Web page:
1. Missed the live Ask the Expert event?
    Not to worry. Check out the archived thread of the Q&A with Ken Hutcheson, President of U.S. Lawns, and the LawnSite community in the Franchising forum .

    Dismiss Notice

Fertilizing with water soluble Fert.

Discussion in 'Landscape Maintenance' started by grassmasterswilson, Jul 18, 2013.

  1. grassmasterswilson

    grassmasterswilson LawnSite Platinum Member
    from nc
    Posts: 4,548

    I'm a grass guy and now wish to get my plantings in order. I had a landscaping company come and install the front beds and I have moved and added some plants to the back.

    In a precious thread my hydrangeas were yellowing and drooping. I applied some osmocote per my father in laws suggestion(he's a flower and plant loving guy). They have perked up now but still a little yellow and he suggested applying jacks water soluble Fert every 2 weeks or so.

    The Fert I have is a general purpose 20-20-20. I am going to apply some to the hydrangeas at 1 scoop per plant. I'm curious if it is ok to apply some to the other plants in my landscape .... Knock outs, black eye Susan's, lillys, rhodos, gardenias, etc.
  2. greendoctor

    greendoctor LawnSite Fanatic
    Posts: 9,064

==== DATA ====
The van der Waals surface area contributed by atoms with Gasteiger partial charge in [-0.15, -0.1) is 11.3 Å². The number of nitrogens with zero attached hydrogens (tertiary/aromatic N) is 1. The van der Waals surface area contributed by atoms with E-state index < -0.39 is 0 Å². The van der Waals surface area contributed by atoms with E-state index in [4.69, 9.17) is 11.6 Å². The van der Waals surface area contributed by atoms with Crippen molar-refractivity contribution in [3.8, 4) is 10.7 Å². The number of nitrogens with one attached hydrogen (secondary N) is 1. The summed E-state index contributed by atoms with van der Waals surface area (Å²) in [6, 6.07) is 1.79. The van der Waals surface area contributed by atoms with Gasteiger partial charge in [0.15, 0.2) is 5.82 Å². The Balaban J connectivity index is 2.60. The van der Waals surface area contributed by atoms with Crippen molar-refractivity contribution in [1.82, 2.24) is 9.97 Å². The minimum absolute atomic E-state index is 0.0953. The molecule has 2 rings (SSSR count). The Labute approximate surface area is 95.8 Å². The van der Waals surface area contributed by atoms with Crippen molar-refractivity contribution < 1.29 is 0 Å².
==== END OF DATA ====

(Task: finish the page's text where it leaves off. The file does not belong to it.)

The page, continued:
20-20-20 may be applied as a spray past the point of runoff(10-20 gallons) per 1000 and 2 lb per 100 gallons as often as every 7 days. I make an application like this to most ornamental areas every 30 days(palms, perennials, woody shrubs). Annuals and herbaceous plants do like their fertilizer.
  3. In my experIence plants and palms I get fertIlIzed wIth a slow-release granular every 3 months for the most part do not require any kind of liquid fertilizer. If I'm trying to force new growth then yes I believe a liquid is needed. If I'm tryIng to keep the leaves green and flowers bloomIng the the granular does the trick just fine.
  4. greendoctor

    greendoctor LawnSite Fanatic
    Posts: 9,064

    I take it that granular is something like a palm or nursery blend that is partially slow release and contains micronutrients. Osmocote is supposed to be used within a fertility program consisting of it, a granular micronutrient supplement, and additional soluble complete fertilizers. Used by itself, the response can be lacking.
  5. Exactly. I use 8-2-12 which is the recommended blend for palms here and it works great on ornamentals and ill even use it on smaller lawns. I use osmocote on annuals. I've been fertilizing palms that are heavy feeders every two months such as date palms, foxtails, and coconuts.
  6. Mark Oomkes

    Mark Oomkes LawnSite Fanatic
    Posts: 12,369

    Are you sure lack of nutrients is the problem?

    Roses are heavy feeders. Black-eyed susans generally don't need or want fertilization. Rhodies (by me) want something like Hollytone, NOT 20-20-20. Maybe they do by you, but I never would.

    As a general rule of thumb, shrubs\perennials do not respond well to water soluble, fast release ferts. They are not turf grass. There are some exceptions such as roses.

Share This Page